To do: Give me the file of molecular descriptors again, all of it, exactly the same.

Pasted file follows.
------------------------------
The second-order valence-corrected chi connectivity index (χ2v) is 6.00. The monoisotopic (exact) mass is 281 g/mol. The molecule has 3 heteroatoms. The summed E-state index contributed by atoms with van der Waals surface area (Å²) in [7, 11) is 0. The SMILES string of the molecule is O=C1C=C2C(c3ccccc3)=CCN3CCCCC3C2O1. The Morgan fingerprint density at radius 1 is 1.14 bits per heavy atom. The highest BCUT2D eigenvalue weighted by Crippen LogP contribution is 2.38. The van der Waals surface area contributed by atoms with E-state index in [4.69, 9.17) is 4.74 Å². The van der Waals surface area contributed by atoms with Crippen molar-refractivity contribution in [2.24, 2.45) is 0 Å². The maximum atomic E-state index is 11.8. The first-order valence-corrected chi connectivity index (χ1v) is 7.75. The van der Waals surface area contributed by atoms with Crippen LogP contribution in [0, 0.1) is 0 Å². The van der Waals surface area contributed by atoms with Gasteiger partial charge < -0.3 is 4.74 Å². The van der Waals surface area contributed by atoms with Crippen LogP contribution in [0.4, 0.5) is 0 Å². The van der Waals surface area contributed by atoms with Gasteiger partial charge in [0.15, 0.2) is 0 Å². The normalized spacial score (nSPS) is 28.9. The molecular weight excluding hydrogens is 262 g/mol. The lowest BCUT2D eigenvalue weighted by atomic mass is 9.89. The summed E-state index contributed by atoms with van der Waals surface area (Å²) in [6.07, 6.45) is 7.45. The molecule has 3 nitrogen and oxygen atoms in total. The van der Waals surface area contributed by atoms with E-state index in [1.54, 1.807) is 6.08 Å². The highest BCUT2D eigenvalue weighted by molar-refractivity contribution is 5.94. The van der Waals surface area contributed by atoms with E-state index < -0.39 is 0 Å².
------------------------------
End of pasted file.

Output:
The second-order valence-corrected chi connectivity index (χ2v) is 6.00. The monoisotopic (exact) mass is 281 g/mol. The molecule has 3 heteroatoms. The summed E-state index contributed by atoms with van der Waals surface area (Å²) in [7, 11) is 0. The SMILES string of the molecule is O=C1C=C2C(c3ccccc3)=CCN3CCCCC3C2O1. The Morgan fingerprint density at radius 1 is 1.14 bits per heavy atom. The highest BCUT2D eigenvalue weighted by Crippen LogP contribution is 2.38. The van der Waals surface area contributed by atoms with E-state index in [4.69, 9.17) is 4.74 Å². The van der Waals surface area contributed by atoms with Crippen molar-refractivity contribution in [2.24, 2.45) is 0 Å². The maximum atomic E-state index is 11.8. The first-order valence-corrected chi connectivity index (χ1v) is 7.75. The van der Waals surface area contributed by atoms with Crippen LogP contribution in [0, 0.1) is 0 Å². The van der Waals surface area contributed by atoms with Gasteiger partial charge < -0.3 is 4.74 Å². The van der Waals surface area contributed by atoms with Crippen LogP contribution in [0.4, 0.5) is 0 Å². The van der Waals surface area contributed by atoms with Gasteiger partial charge in [0.15, 0.2) is 0 Å². The normalized spacial score (nSPS) is 28.9. The molecular weight excluding hydrogens is 262 g/mol. The lowest BCUT2D eigenvalue weighted by atomic mass is 9.89. The summed E-state index contributed by atoms with van der Waals surface area (Å²) in [6.07, 6.45) is 7.45. The molecule has 3 nitrogen and oxygen atoms in total. The van der Waals surface area contributed by atoms with E-state index in [1.54, 1.807) is 6.08 Å². The highest BCUT2D eigenvalue weighted by molar-refractivity contribution is 5.94. The van der Waals surface area contributed by atoms with E-state index < -0.39 is 0 Å².